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Historical Electricity Export Figures in the First Quarter of 2024

APG Factbox: renewables drive Austria's electricity exports. 93% of electricity consumption covered by renewables results in an export balance of 158 GWh in March.

Normally, electricity production from renewables, especially hydropower, falls sharply in the winter months. Due to high levels of precipitation and the exceptionally warm temperatures in February and March, the first three months of 2024 saw an extraordinarily high level of production from renewable sources. In the weeks of March alone (calendar weeks 10-13), renewables in Austria were able to feed 4,183 GWh (gigawatt hours) of electricity into the grid, covering around 93% of Austria's electricity consumption (4,513 GWh) on balance.

At 2,662 GWh, hydropower provided a share of almost two thirds of this renewables feed-in, which is an increase of 12% compared to March 2023. At 965 GWh, wind power contributed around 23%, a plus of 11%. Due to the enormous increase in photovoltaic systems, 385 GWh of electricity, or 9 percent of the renewables share, came from solar power. These figures are proof of the dynamic growth of renewables in Austria.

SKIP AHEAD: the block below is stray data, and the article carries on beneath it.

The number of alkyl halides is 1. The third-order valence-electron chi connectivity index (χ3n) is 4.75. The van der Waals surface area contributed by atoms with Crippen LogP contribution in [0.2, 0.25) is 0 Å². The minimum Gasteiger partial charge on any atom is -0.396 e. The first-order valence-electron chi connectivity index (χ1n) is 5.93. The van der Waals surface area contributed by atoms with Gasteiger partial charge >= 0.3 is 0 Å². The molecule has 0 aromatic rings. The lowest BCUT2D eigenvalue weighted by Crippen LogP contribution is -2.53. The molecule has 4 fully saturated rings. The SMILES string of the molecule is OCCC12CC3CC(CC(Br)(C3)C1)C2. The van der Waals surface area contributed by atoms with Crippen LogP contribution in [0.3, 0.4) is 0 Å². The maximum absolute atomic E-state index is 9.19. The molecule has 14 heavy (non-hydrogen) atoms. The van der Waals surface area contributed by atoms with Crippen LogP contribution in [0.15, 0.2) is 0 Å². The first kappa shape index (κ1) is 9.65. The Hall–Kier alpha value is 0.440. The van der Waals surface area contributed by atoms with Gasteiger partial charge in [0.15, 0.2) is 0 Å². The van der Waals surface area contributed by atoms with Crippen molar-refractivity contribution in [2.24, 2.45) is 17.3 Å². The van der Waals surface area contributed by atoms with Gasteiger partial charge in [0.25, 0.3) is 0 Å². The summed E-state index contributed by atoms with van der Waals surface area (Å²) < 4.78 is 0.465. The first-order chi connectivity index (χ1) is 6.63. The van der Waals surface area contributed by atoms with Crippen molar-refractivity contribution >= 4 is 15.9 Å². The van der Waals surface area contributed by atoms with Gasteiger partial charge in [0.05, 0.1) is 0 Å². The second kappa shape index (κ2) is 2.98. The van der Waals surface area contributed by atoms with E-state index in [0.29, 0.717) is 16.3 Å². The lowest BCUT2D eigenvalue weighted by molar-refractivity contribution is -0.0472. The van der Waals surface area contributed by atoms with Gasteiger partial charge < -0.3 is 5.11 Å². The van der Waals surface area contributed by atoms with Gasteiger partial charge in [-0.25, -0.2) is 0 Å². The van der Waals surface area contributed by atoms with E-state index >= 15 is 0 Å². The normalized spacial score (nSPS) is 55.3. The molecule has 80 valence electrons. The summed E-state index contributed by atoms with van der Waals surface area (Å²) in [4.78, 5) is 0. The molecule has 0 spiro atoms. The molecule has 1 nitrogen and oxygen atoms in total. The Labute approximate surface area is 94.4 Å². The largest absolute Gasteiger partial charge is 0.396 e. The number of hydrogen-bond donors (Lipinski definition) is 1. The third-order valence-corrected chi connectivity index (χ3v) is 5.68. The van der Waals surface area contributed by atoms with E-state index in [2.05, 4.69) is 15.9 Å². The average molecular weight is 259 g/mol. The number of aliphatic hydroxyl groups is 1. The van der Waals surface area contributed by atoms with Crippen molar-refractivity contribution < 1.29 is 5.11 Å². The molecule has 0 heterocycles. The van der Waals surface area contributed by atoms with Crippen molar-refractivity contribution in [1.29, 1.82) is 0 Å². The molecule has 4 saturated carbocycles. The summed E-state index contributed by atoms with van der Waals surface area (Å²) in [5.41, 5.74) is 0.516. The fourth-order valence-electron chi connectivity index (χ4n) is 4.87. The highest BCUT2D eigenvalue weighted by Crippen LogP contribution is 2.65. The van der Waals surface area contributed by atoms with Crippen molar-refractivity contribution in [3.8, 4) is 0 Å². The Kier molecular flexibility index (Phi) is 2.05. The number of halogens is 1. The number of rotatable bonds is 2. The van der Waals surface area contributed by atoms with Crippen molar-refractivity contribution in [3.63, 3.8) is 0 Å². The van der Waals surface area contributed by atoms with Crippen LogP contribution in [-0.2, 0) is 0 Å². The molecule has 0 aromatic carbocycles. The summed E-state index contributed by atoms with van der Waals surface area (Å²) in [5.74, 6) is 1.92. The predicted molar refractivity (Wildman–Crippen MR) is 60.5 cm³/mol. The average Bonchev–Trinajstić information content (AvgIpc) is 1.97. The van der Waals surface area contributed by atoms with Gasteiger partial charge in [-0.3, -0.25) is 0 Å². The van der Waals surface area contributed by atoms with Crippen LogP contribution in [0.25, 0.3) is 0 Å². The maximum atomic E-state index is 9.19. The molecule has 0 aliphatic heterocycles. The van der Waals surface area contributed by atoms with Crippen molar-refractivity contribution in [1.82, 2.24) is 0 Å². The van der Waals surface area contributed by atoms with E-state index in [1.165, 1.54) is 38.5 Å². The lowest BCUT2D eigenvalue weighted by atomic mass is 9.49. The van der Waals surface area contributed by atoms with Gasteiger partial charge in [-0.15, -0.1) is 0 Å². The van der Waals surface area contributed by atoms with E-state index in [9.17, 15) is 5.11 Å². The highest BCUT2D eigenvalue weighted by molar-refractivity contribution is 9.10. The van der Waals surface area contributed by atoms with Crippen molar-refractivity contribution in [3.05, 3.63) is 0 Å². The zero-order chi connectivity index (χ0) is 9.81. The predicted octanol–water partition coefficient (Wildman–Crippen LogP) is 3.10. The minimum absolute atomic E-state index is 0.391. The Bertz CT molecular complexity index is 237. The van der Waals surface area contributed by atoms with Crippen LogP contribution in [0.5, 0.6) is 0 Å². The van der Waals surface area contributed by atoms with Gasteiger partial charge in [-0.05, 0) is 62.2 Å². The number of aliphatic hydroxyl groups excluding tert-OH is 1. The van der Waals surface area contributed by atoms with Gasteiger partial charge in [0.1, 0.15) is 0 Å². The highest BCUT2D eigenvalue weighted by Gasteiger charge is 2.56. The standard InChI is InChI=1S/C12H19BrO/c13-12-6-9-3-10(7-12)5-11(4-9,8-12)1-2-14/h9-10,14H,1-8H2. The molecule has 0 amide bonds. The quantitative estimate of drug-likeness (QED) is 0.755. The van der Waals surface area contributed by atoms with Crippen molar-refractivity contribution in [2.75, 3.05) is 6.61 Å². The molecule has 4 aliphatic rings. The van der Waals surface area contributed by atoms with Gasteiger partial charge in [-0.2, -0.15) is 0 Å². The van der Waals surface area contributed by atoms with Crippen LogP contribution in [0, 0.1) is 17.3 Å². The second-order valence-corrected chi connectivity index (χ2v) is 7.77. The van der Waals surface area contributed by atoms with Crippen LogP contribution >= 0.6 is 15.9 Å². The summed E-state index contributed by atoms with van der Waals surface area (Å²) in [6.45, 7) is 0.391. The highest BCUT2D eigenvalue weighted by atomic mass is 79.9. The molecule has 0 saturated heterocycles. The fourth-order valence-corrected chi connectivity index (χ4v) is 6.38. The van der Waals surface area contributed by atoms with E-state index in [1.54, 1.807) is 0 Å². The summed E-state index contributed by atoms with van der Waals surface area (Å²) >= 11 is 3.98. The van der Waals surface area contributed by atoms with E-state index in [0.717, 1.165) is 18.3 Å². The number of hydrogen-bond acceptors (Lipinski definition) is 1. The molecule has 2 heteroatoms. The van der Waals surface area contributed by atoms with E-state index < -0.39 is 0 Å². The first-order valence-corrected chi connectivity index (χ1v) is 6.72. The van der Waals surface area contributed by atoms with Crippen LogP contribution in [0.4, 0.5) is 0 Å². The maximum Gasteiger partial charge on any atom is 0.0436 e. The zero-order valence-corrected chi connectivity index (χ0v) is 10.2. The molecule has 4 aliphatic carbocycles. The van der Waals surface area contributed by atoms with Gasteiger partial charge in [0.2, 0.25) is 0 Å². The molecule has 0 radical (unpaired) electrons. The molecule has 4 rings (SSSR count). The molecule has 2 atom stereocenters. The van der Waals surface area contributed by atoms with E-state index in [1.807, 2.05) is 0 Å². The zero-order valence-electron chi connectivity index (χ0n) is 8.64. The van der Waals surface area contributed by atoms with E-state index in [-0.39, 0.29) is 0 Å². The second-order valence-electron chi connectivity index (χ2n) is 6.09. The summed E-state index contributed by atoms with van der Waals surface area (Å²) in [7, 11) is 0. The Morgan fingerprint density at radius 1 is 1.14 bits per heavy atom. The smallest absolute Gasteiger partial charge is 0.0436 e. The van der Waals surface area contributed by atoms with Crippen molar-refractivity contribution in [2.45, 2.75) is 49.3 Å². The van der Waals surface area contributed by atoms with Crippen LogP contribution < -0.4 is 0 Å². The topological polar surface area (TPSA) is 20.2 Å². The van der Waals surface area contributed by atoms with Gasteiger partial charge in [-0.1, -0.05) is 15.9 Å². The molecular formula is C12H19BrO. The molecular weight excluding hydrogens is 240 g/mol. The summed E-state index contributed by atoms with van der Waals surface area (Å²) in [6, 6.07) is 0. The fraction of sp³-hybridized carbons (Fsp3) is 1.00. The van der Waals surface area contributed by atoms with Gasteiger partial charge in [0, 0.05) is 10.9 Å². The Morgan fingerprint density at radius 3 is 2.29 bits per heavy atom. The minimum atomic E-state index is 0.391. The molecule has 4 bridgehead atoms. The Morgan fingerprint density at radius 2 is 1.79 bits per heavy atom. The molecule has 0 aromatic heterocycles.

"A high-capacity electricity infrastructure, storage facilities, and digital intelligence within the electricity system are required to fully utilize the expected growth rates of renewables in the coming years. APG's EUR 9 billion investment program up to 2034 is therefore central to achieving the energy transition without jeopardizing the security of supply," emphasizes Gerhard Christiner, Chief Technical Officer of APG.

The trend continues: also in March Austria was an export country for the first time in over 20 years

The exceptionally good electricity generation from renewables was the reason for Austria being able to export electricity on 19 days in March, a month when the country is usually heavily dependent on imports, as the low temperatures combined with precipitation in the form of snow limit production from hydropower in normal years.